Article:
COVID-19 and the New Normal of Work: Hybrid

COVID-19 and the New Normal of Work: Hybrid

There is no denying this last year was enlightening in so many ways, but one of the big ones was a complete realignment with how we believe work gets done.  Remote work, hybrid-work, flexible work.   While work was already trending this way, we learned that work could get done from home in those back-office positions that do not interact with consumers face-to-face.  Consider these statistics:

  • 80% of businesses plan to allow workers to work remotely part of the time, while 47% will enable full-time work from home.  Gartner
  • 31% of surveyed employees want a hybrid work environment, while 65% want full-time work from home environments.  This means that 96% of surveyed workers wish to remain in some form of remote work.  FlexJobs
  • Almost 42% of workers continue to work from home even now that businesses are mainly re-opening their office doors, and it is estimated that at least 26% will continue to do so throughout 2021.  Upwork 

What’s more insightful is a PwC survey found 83% of employers felt their transition to remote work at the height of the COVID-19 pandemic was successful.  And another study cited by Forbes reported that the adoption of Unified Communications is up 41% compared to last year.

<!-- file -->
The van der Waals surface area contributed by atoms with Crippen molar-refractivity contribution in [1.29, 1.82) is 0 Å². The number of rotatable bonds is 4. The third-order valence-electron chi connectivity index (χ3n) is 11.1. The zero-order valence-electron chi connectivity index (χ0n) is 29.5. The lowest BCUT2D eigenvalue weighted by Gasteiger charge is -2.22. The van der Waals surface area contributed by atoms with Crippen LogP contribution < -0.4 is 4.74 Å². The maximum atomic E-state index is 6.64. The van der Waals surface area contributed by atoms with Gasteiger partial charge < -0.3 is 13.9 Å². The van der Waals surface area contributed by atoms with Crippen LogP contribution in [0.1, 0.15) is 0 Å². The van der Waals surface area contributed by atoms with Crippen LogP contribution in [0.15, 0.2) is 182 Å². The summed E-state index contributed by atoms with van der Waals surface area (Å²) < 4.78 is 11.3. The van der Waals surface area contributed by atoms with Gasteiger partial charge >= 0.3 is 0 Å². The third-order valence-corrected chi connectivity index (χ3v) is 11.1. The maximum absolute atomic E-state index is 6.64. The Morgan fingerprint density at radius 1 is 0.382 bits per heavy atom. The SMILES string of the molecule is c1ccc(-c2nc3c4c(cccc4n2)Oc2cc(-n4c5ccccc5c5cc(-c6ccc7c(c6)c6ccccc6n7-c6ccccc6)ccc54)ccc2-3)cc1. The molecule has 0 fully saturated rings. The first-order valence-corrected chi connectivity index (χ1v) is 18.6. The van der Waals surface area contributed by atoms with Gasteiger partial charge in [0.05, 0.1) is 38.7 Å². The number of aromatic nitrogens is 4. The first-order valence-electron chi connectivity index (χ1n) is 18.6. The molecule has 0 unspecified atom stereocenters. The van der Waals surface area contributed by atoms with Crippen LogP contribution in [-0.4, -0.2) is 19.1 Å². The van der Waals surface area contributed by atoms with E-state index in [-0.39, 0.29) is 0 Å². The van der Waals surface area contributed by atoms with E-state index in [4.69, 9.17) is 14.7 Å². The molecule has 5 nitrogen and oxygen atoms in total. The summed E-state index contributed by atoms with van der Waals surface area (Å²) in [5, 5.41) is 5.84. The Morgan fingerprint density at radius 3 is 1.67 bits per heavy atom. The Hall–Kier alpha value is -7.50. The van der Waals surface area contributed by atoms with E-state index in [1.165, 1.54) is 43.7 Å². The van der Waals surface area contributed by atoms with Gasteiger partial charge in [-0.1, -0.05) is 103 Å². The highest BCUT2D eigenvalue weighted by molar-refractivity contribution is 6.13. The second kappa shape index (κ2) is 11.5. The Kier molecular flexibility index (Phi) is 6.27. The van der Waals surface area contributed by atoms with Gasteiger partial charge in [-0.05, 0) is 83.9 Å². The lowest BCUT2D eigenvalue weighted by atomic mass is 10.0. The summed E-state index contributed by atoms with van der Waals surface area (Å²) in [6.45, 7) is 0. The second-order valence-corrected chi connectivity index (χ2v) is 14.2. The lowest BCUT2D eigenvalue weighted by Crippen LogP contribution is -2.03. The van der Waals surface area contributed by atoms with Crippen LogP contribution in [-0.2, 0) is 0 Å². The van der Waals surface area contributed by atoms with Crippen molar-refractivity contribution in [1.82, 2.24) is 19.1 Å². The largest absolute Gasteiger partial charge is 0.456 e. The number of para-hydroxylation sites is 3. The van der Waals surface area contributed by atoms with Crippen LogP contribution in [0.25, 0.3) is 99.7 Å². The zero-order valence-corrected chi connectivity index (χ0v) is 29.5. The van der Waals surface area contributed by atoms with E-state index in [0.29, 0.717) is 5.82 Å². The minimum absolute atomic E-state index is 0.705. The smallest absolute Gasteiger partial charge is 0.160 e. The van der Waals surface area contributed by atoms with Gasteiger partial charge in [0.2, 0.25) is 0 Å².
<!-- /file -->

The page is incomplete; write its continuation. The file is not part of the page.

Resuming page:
However you break it down, the trend is crystal clear.  Remote and hybrid-work are not going away.  Employee well-being is finally being given the priority it should have, and the typical work week will look different for everyone, depending on their job role.

Ed Bishop, the CTO of Tessian, said that the new normal of work is a workplace of choice, and how he sees things play out is employees will have one of three ways of working.  They are:

  1. An office-based employee who goes into the office at least three times a week with a set desk to work at.
  2. A flexible employee who goes into the office once or twice a week and works at a bookable hot desk.
  3. A remote employee who visits one of our office hubs a few times a year.

How an employee connects to your internal resources will be different, depending on their chosen path.  And their choice may change throughout the year and their career with your company.  Being prepared will be vital to making a workplace of choice successful.  Let us take a look at potential setups for each of the choices.

An office-based employee visiting in person at least three times a week with a set desk. 

There are several ways you can meet the communications needs of this employee.  One is, you have a standard IP handset at both the worker’s home desk and office desk that point to the same extension.  Or you can set the worker up with a standard IP handset at their office desk with a mobile application they can use when they are not in the office.  Either way, simple routing tools, and scheduling can facilitate this routinely and seamlessly.

A flexible employee who goes into the office one or two times a week and works at a bookable desk.